The Skunk and Sharp Shooter Smith

This is an epic tale of man vs. skunk. One pistol toting, the other with a bladder full of stink, it was the making of the ultimate faceoff.

We were visiting relatives recently and enjoying each other’s company when one of the dogs began to bark at the back door which is a full plate glass door. Ole’ Sharp Shooter spoke to his dog and said; “What’s the matter; is the Robin stealing your food again?” He then turned back to our conversation and explained that there was a Robin who would drive his dog nuts by swooping in and stealing his dog’s food then it would fly away before the dog could catch it. The dog continue to bark despite Ole’ Sharp’s telling him to hush several times. He was walking back and forth barking at the door and returning to stare at Ole’ Sharp with increasing concern building which was clearly visible in his eyes. Finally, Ole’ Sharp got up out of his easy chair and walked over to the glass door while saying; “Ok, you want to go get him, here you go.” However, as he reached for the door he stopped short and took a step back away from the door with a slight panic visible on his face.

I had recently read a news report which had informed of a couple young Mountain Lions that were seen wondering through town in broad daylight not a block from our relative’s home. I thought for just a moment that the Lions might be in the back yard. However, I soon discovered a far worse scenario would be the truth. Ole’ Sharp turned to me and said in a low voice almost a whisper. “There is a Skunk out there!!!” The dog barked one final time as if to say: “See, I told you it wasn’t the Robin!”

I got up and walked over by Ole’ Sharp and looked out. Sure enough there he was the most frightening wild animal on the face of Mother Earth. He was a beautiful skunk, pitch black hair with two wide white stripes running down his back to a bushy tail which held the power of his presence or should I say essence. He was standing there eating his lunch from the dog’s bowl of food. The little bugger was well aware of his prowess among men. It was mid-afternoon and he was blatantly eating his lunch. He defiantly looked up at us several times as if to say; “Yeah, I’m eating your dog’s food and what you gonna do about it?” I think I even saw a sinister little grin come upon his face. As I watched him I imagined he continued to say; “You know I’m a little skunk but I will spray the hell out of you if you even think about opening that door” He seemed to be taunting us like a little Skunk Dirty Harry; “Go ahead Punk, Make My Day!!!”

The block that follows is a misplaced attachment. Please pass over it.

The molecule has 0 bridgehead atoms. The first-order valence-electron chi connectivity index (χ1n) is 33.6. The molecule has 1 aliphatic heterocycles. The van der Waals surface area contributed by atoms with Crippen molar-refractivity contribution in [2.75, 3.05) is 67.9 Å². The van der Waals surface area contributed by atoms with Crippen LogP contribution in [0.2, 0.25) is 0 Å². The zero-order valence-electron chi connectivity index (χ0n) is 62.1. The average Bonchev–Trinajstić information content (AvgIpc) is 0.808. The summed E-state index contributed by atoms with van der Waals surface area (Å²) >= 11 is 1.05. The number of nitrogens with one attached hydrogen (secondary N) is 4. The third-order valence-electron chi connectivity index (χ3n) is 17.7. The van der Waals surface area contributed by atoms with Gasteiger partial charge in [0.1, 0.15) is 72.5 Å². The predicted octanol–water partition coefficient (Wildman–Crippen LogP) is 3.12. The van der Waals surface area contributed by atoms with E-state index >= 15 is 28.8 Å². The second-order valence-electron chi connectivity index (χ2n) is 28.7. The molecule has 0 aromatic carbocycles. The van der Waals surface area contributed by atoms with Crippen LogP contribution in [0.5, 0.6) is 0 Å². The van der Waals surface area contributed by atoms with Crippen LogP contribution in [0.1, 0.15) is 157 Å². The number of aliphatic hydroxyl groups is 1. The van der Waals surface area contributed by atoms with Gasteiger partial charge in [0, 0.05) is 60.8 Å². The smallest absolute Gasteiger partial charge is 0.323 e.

We clearly needed a plan to deal with this over confident little menace who had confidently strolled up onto the back porch only a foot or two from the door and began to help himself to a lunch which was not intended for him. Ole’ Sharp said out loud but mostly to himself; “What do we do?” For a short time I wished it were the Lion as I had first thought. In such case we could have just employed and old rancher technique to deal with protected predators. Commonly referred to as a; “shoot, shovel, and shut up.”

However, with this arrogant little problem standing not a foot away from the door that plan simply wouldn’t work because if not done exactly right the technique could go horribly wrong and become a shoot, oh damn, cover your eyes and plug your nose for the next two weeks. In addition Ole’ Sharp pointed out another obvious flaw with shooting our little menace where he stood. The bullet would hit the concrete porch and ricochet in any direction. This was not a good idea given the closeness of neighbors and the fact we were right in the middle of town. We determined a Plan B was needed.

I said; ”Ok, if we shoot him you have got to hit him in the head so as to kill him before he can spray!”

Now as a point of clairification here. You notice how I defaulted to, “if we shoot him, you have got to…” as the language of the plan? Oh yes, this is not my first rodeo on making impromptu plans such as this one. When making plans of this nature, one must always leave a route for escape if the plan fails. This way if the unthinkable were to happen, for years to come I could tell tales about the time Ole’ Sharp shot the skunk in his back yard and it ran around the house spraying everything in sight without having to admit my involvement in the planning process. But as the planning would go I continued with Ole’ Sharp listening intently.